On Tuesday last week, an earthquake that was a 6.7 on the Richter Scale hit the Yamagata prefecture coastline. Thousands of households all the way to the city of Sakata lost electricity and the bullet trains ground to a halt. Around 9,000 households lost power in Niigata and Yamagata, as reported by Tohoku Electric Power Co.
Fortunately, despite the fortitude of the quake, no injuries or loss of lives were reported.
The earthquake was determined by the JMA (Japan Meteorological Agency) to have been a shallow one, just about 14.5 kilometers below the surface. Usually, these shallow quakes tend to cause a great deal of damage, but this time, it was not the case.
The real reason the shallow quakes cause hard, other than the obvious, is because they may instigate tsunamis. The JMA officials had to issue a tsunami warning along the Yamagata, Ishikawa and Niigata prefectures. Even though a 1-meter tsunami was predicted by the agency, the worst to happen was sea swelling in several cities a few hours after the quake.
The tsunami warning was lifted soon after, about 2 and a half hours after the earthquake had struck.
The Chief Secretary of the Cabinet, Mr. Yoshihide Suga, said that a number of minor injuries were reported in the Yamagata and Niigata prefectures, but none were serious. However, residents were warned to prepare themselves for possible aftershocks.
The Japanese live in constant awareness of earthquakes, and sadly, this is not the first or last time they will have to be vigilant. A crisis management official, Mr. Takehiko Takahashi, spoke to the inhabitants of Tsuruoka city in a TV interview. He let them know that officials would help the residents along the coast in evacuating to higher ground preventatively.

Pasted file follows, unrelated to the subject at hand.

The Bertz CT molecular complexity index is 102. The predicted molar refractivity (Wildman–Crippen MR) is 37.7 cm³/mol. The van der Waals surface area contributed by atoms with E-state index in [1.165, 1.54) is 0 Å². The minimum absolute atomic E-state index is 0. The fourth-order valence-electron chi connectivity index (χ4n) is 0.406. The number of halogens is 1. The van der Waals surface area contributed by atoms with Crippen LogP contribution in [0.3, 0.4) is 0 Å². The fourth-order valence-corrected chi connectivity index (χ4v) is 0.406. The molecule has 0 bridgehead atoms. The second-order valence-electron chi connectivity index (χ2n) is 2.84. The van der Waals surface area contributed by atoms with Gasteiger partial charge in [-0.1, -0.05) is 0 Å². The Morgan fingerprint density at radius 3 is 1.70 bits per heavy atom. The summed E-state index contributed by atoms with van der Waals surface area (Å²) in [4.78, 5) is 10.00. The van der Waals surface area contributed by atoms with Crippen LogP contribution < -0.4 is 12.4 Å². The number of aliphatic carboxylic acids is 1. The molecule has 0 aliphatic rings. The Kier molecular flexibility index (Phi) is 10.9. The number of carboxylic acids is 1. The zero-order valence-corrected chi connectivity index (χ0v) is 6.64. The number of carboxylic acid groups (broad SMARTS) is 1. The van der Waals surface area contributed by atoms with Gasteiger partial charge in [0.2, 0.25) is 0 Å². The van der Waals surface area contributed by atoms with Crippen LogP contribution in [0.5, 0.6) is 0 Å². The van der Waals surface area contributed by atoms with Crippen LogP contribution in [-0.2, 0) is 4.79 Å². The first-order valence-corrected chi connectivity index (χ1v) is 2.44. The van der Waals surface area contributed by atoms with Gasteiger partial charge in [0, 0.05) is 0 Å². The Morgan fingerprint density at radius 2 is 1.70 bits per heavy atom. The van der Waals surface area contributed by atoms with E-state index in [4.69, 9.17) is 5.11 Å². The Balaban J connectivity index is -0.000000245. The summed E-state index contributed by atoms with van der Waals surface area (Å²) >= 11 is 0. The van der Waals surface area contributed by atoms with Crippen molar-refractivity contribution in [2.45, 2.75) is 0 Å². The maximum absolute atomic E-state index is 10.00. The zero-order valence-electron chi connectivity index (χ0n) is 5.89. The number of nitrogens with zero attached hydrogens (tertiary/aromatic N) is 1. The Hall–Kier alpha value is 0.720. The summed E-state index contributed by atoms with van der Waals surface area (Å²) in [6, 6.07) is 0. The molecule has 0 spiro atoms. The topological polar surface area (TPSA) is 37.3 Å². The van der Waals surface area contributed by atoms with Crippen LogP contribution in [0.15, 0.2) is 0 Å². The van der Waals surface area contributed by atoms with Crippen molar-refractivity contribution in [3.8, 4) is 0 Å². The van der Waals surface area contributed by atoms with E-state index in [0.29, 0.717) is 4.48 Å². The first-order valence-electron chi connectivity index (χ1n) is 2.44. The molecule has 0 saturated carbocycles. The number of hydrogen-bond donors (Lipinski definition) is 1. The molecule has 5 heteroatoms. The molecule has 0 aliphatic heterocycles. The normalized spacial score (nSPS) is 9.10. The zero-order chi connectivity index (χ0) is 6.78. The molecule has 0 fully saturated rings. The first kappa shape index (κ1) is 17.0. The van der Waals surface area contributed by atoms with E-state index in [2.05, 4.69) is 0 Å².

Over 1,500 residents took shelter in the Murakami city evacuation centers, as well as in other shelters around the Niigata prefecture. Japan’s national public broadcasting organization (or NHK for short) broadcast images of residents sleeping on flattened out cardboard boxes being used as mattresses while sleeping in a school gym. The school was packed full, and many had to stay awake as they were sitting up against the walls; children included.
As a precaution, all 7 reactors at the Kashiwazaki-Kariwa nuclear plant in Niigata went offline. There were no abnormalities reported and two other nuclear power plants in the surrounding region also remained intact, assured the Nuclear Regulation Authority.
The Prime Minister’s Office had even set up an emergency response team that assessed the damage to property and human injury.
Prime Minister Shinzo Abe personally assured that the local authorities, as well as everyone involved, is doing everything to keep people safe.
The NHK showed footage of broken glasses, half-eaten meals and dishes scattered all over a bar in Tsuruoka which was left empty after customers fled out in a panic.
The eastern coast, home to the big Fukushima plant, is deemed safe from any aftershock. Citizens were especially relieved to hear this, as the memories of the not-so-long-ago 9.0 earthquake remain vivid in people’s memory. The quake that had jolted the northeast shore back in 2011 had claimed over 18,000 lives and triggered some meltdowns at the Fukushima power plant.
The world prays for Japan, hoping that the worst is over.